The Monday Book – The People’s Past

Monday book review by Jack Beck – –

The People’s Past (Edward J. Cowan 1980)

I recently reviewed ‘The Folk River’ by Fraser Bruce which describes the Scottish folksong club scene of the 1950s and 60s very accurately. So I thought it would be useful for me to re-visit a book I was given as a present by a friend when it was first published in 1980. Cowan’s book is actually a collection of papers presented at a series of lunch time seminars during the then recent Edinburgh Folk Festival. The idea was to completely turn the usual ‘fringe’ on its head and have a fairly academic event to the side of the much more populist and folk entertainment style main festival.

What’s really interesting is that most of the contributors are specialists in fields not associated with folk arts but have a personal interest in them. There are experts in art history, Scottish history, bagpipe history, and literature. In addition there are a few actual folklore scholars such as Norman Buchan and Hamish Henderson.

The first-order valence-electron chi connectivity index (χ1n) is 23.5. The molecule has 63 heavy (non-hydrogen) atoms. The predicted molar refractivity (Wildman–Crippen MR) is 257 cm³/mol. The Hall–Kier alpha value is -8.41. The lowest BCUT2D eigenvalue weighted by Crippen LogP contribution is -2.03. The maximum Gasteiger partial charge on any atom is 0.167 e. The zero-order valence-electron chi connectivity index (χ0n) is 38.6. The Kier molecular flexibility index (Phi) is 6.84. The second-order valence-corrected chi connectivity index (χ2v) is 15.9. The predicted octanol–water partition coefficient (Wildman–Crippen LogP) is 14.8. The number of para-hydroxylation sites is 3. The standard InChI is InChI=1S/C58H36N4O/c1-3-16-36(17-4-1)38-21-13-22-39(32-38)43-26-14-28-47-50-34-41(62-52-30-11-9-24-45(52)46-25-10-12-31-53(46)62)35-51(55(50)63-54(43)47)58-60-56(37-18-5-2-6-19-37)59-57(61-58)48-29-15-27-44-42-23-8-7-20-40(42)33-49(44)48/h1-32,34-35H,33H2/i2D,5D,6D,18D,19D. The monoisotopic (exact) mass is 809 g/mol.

If you think it might be a bit dry you’d be wrong. It’s actually very readable and I suspect the various chapters may have been adapted from the original papers by the authors for that very reason.

Hamish Henderson described the vehicle by which folksongs and ballads were carried down the centuries and between different cultures as ‘the carrying stream’ with eddies, boulders and banks, and he appropriately has three different chapters in the book to expand on that.

For anyone interested in how Scottish folk culture unusually intertwined with the more ‘upper class’ or even ‘dumbed down’ strands of the nation’s arts, compared to other European nations, I can thoroughly recommend this book.

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